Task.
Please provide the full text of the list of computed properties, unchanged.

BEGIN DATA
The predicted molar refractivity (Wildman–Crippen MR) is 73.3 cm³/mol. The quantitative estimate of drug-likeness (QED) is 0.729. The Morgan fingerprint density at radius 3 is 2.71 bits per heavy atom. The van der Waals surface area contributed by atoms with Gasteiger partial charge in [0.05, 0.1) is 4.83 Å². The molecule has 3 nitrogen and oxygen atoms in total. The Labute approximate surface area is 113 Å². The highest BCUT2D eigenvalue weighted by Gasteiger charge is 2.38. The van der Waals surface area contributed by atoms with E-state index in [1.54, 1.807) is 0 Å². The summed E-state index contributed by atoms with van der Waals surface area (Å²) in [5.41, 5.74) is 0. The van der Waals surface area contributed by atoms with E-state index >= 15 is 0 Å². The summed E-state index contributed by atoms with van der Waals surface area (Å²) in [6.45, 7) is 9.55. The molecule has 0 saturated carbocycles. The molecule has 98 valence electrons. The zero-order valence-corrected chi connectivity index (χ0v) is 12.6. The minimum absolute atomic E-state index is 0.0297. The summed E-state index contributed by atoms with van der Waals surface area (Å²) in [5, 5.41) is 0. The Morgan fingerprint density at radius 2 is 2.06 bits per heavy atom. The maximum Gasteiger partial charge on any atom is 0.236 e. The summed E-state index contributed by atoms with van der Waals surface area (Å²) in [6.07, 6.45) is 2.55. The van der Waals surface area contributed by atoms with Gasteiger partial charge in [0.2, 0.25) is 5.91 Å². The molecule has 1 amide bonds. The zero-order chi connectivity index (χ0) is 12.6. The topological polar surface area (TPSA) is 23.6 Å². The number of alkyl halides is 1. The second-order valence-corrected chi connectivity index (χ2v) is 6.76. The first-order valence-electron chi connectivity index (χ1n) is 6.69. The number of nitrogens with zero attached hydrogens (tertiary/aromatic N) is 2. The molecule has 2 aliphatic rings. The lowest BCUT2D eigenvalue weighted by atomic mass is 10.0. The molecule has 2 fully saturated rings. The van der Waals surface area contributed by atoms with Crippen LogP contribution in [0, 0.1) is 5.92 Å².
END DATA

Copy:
The predicted molar refractivity (Wildman–Crippen MR) is 73.3 cm³/mol. The quantitative estimate of drug-likeness (QED) is 0.729. The Morgan fingerprint density at radius 3 is 2.71 bits per heavy atom. The van der Waals surface area contributed by atoms with Gasteiger partial charge in [0.05, 0.1) is 4.83 Å². The molecule has 3 nitrogen and oxygen atoms in total. The Labute approximate surface area is 113 Å². The highest BCUT2D eigenvalue weighted by Gasteiger charge is 2.38. The van der Waals surface area contributed by atoms with E-state index in [1.54, 1.807) is 0 Å². The summed E-state index contributed by atoms with van der Waals surface area (Å²) in [5.41, 5.74) is 0. The van der Waals surface area contributed by atoms with E-state index >= 15 is 0 Å². The summed E-state index contributed by atoms with van der Waals surface area (Å²) in [6.45, 7) is 9.55. The molecule has 0 saturated carbocycles. The molecule has 98 valence electrons. The zero-order valence-corrected chi connectivity index (χ0v) is 12.6. The minimum absolute atomic E-state index is 0.0297. The summed E-state index contributed by atoms with van der Waals surface area (Å²) in [5, 5.41) is 0. The Morgan fingerprint density at radius 2 is 2.06 bits per heavy atom. The maximum Gasteiger partial charge on any atom is 0.236 e. The summed E-state index contributed by atoms with van der Waals surface area (Å²) in [6.07, 6.45) is 2.55. The van der Waals surface area contributed by atoms with Gasteiger partial charge in [0.2, 0.25) is 5.91 Å². The molecule has 1 amide bonds. The zero-order chi connectivity index (χ0) is 12.6. The topological polar surface area (TPSA) is 23.6 Å². The number of alkyl halides is 1. The second-order valence-corrected chi connectivity index (χ2v) is 6.76. The first-order valence-electron chi connectivity index (χ1n) is 6.69. The number of nitrogens with zero attached hydrogens (tertiary/aromatic N) is 2. The molecule has 2 aliphatic rings. The lowest BCUT2D eigenvalue weighted by atomic mass is 10.0. The molecule has 2 fully saturated rings. The van der Waals surface area contributed by atoms with Crippen LogP contribution in [0, 0.1) is 5.92 Å².